Author: St. Patrick Catholic Community

The Spirit is Lit – Bari Bellard

Bari Bellard is a college graduate of Loyola University of New Orleans and currently works within the theater world. Growing up Catholic and Gay he has had some interesting experiences. This conversation focuses on his experiences within the church and the ways in which he has found spiritual comfort.

The Spirit is Lit – Bari Bellard

Bari Bellard is a college graduate of Loyola University of New Orleans and currently works within the theater world. Growing up Catholic and Gay he has had some interesting experiences. This conversation focuses on his experiences within the church and the ways in which he has found spiritual comfort.

Necessary Endings & Navigating New Pathways (by Megan Popa)

Growing up, I remember the excitement of waking up on Easter morning and finding whatever I had given up for Lent in my Easter basket (that Easter Bunny sure was smart!). For me, it was usually chocolate or Mountain Dew. There was a joy and renewed excitement in that first taste of something that I had not enjoyed for so long! As I’ve grown up, I still enjoy making that Lenten sacrifice and then experiencing that renewed appreciation on Easter morning. However, more often than not, I also find myself trying to permanently break with things that perhaps I just want to leave behind for good, and not necessarily pick up again on Easter.

I read a book at the beginning of the year called Necessary Endings. It sheds light upon knowing when to let go, when to say goodbye, and when to move on from things or habits that are no longer needed in our lives. Sometimes we need to let go of something because it’s clearly not good for us. Other times it’s simply because there’s a season for everything and it’s time for this particular season to come to an end. Endings are not always easy and can be uncomfortable, but they are usually necessary to make room for new beginnings to come forth.

In Easter, we celebrate Jesus’s new, transformed, and resurrected life. However, this never would have been possible if first there had not been an ending to his old life. No Easter Sunday without Good Friday.

This pandemic has been like an extended, forced-upon-us type of “Lent”. We’ve had to “give-up” and sacrifice many of the things we love, but we’ve also had the opportunity to reflect on our lives and what’s really important. As life continues to progress back towards normal, we will slowly start being able to re-experience those things that we missed so much… hugs, airplanes, seeing people smile… Hopefully, it will be as exciting and fulfilling as my Easter basket was to me as a kid. But, I imagine that many of us will also reflect upon our old lives and the old ways of doing things, and choose not to return to certain habits or ways of being. Perhaps, some of the changes we’ve experienced this past year were, in fact, necessary endings. In this season of resurrection, may we also find joy in allowing things to end that need to end. May we see the promise and excitement God offers, have the courage to let go, and make room for the new as we journey forth towards navigating new pathways.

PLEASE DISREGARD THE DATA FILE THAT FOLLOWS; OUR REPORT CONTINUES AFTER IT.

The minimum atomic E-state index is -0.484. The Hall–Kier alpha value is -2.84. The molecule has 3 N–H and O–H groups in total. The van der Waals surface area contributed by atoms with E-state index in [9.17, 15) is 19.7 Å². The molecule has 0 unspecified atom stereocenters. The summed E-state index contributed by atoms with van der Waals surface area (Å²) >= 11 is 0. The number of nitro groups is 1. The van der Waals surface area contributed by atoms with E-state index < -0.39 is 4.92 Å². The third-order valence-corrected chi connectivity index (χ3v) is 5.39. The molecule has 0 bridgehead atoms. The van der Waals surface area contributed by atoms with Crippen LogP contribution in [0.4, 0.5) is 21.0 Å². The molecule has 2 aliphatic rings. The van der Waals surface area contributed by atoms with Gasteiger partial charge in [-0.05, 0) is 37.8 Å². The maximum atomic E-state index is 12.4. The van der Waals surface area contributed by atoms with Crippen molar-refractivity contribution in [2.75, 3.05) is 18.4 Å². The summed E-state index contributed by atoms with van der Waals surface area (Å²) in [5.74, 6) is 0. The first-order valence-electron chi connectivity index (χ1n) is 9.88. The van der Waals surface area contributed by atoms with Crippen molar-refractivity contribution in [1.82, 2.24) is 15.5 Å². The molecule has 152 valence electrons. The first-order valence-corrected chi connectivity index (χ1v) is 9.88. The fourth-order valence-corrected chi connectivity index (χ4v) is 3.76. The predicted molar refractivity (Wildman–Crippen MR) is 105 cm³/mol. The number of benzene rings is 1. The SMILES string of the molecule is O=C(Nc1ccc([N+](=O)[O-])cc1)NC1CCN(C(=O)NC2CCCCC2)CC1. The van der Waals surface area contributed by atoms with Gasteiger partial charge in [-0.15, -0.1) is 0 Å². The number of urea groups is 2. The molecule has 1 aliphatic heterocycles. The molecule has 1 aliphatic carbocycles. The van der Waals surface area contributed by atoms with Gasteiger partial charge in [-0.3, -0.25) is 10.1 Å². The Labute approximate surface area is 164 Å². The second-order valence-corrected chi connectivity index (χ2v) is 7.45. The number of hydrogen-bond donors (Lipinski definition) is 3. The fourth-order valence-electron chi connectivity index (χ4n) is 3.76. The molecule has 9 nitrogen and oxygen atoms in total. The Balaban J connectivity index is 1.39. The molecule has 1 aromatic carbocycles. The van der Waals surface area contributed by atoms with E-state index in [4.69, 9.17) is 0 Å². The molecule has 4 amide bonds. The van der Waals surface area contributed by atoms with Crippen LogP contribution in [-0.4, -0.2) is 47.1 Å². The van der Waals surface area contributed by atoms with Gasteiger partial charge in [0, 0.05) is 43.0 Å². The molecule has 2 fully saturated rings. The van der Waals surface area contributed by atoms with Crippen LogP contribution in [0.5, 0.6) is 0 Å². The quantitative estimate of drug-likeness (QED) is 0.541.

– Megan Popa

First Down with Fr. Eric (April 18, 2021)

Dear Friends,

I am grateful that we made it through our second Easter with the challenges that have been placed before us. It has not been easy for many of us, yet we went from our first Easter with no one present to having a good number of people at our four-hour Sunday Communion and the three Easter Masses.

As we move forward, we are putting our plans into place about the upcoming future. With the vaccine helping to protect many people, health experts are expressing hope that late this summer people will be out and about. Even though plans may change, we are expecting to increase our Masses, ministries and outreach in September. So this means that we are asking our lay ministers to consider the possibility of being ready to minister by informing us, doing good training and making sure their Safe Environment Training is completed. In order to increase our ministries, we need our people ready to return when it is safe.

In the weeks ahead we will inform the parishioners of the next steps. It will be different for a while, but we will find our way through and reimagine how our community will continue its mission of serving the Lord.
Again we are looking at September, the time when many people return from vacations and rest, to restart fully our mission. I am hopeful we can get there, and our staff will continue to do what we can to keep moving forward. Your support has meant the world to us and it has been vital in keeping the spirit of many strong. I am very grateful to the many who have remained steady.

Peace in Christ,

Fr. Eric

The Spirit is Lit – Joe Twiner

Joe Twiner is a recent graduate from the school of Theology and Ministry at Boston College. He recently wrote a paper for a conference on the process of discernment in civic duties, specifically voting. He breaks down some of Aquinas’ philosophical thought to give a comprehensive guide to listening to our moral compass in the process of being active citizens.

Obviously this is a monumental time in the life of our Church… Again!

This Easter season, its definite and deep meaning will be unveiled to us at the Lord’s perfect time and in such a simple way as all HIS teachings are.

As we continue to work our way through the thoughts, sentiments and teachings left behind by 2020, I, like most of you, find myself at times re-imagining how my world, my family, my relationships and my Catholic Community here at St. Patrick and throughout the Diocese will look like from the rearview mirror of a post-pandemic era – What have we learned?

What did Jesus mean by saying: “God doesn’t call the equipped but rather equips the chosen”.

I believe that by and large we were not equipped to live through this time; however, I’m certain that we were chosen for it so that we may reevaluate what’s truly important and what is just dead weight.

In his 2014 Easter address, Pope Francis said:

“Why do you seek the living one among the dead? How often do we look for life among dead things, things that cannot give life, that are here today and gone tomorrow? Why do you seek the living one among the dead?”